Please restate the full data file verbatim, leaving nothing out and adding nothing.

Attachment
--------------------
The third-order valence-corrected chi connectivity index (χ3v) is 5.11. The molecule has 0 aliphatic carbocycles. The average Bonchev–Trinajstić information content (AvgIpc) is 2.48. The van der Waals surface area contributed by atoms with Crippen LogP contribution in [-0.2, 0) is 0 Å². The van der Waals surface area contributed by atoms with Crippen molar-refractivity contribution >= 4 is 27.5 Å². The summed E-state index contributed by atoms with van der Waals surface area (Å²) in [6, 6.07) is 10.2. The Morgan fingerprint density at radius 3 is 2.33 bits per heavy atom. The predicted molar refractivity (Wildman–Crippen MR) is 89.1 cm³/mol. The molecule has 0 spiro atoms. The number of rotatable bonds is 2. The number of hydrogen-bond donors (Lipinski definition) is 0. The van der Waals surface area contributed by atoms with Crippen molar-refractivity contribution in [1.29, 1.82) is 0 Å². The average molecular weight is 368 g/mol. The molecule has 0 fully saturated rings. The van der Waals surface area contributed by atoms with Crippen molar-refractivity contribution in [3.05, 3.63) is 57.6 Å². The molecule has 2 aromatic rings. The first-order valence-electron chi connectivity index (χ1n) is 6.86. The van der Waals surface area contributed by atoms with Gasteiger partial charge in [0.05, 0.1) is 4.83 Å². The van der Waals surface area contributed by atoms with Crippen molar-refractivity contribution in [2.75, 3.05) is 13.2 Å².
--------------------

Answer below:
The third-order valence-corrected chi connectivity index (χ3v) is 5.11. The molecule has 0 aliphatic carbocycles. The average Bonchev–Trinajstić information content (AvgIpc) is 2.48. The van der Waals surface area contributed by atoms with Crippen LogP contribution in [-0.2, 0) is 0 Å². The van der Waals surface area contributed by atoms with Crippen molar-refractivity contribution >= 4 is 27.5 Å². The summed E-state index contributed by atoms with van der Waals surface area (Å²) in [6, 6.07) is 10.2. The Morgan fingerprint density at radius 3 is 2.33 bits per heavy atom. The predicted molar refractivity (Wildman–Crippen MR) is 89.1 cm³/mol. The molecule has 0 spiro atoms. The number of rotatable bonds is 2. The number of hydrogen-bond donors (Lipinski definition) is 0. The van der Waals surface area contributed by atoms with Crippen molar-refractivity contribution in [1.29, 1.82) is 0 Å². The average molecular weight is 368 g/mol. The molecule has 0 fully saturated rings. The van der Waals surface area contributed by atoms with Crippen molar-refractivity contribution in [3.05, 3.63) is 57.6 Å². The molecule has 2 aromatic rings. The first-order valence-electron chi connectivity index (χ1n) is 6.86. The van der Waals surface area contributed by atoms with Gasteiger partial charge in [0.05, 0.1) is 4.83 Å². The van der Waals surface area contributed by atoms with Crippen molar-refractivity contribution in [2.75, 3.05) is 13.2 Å².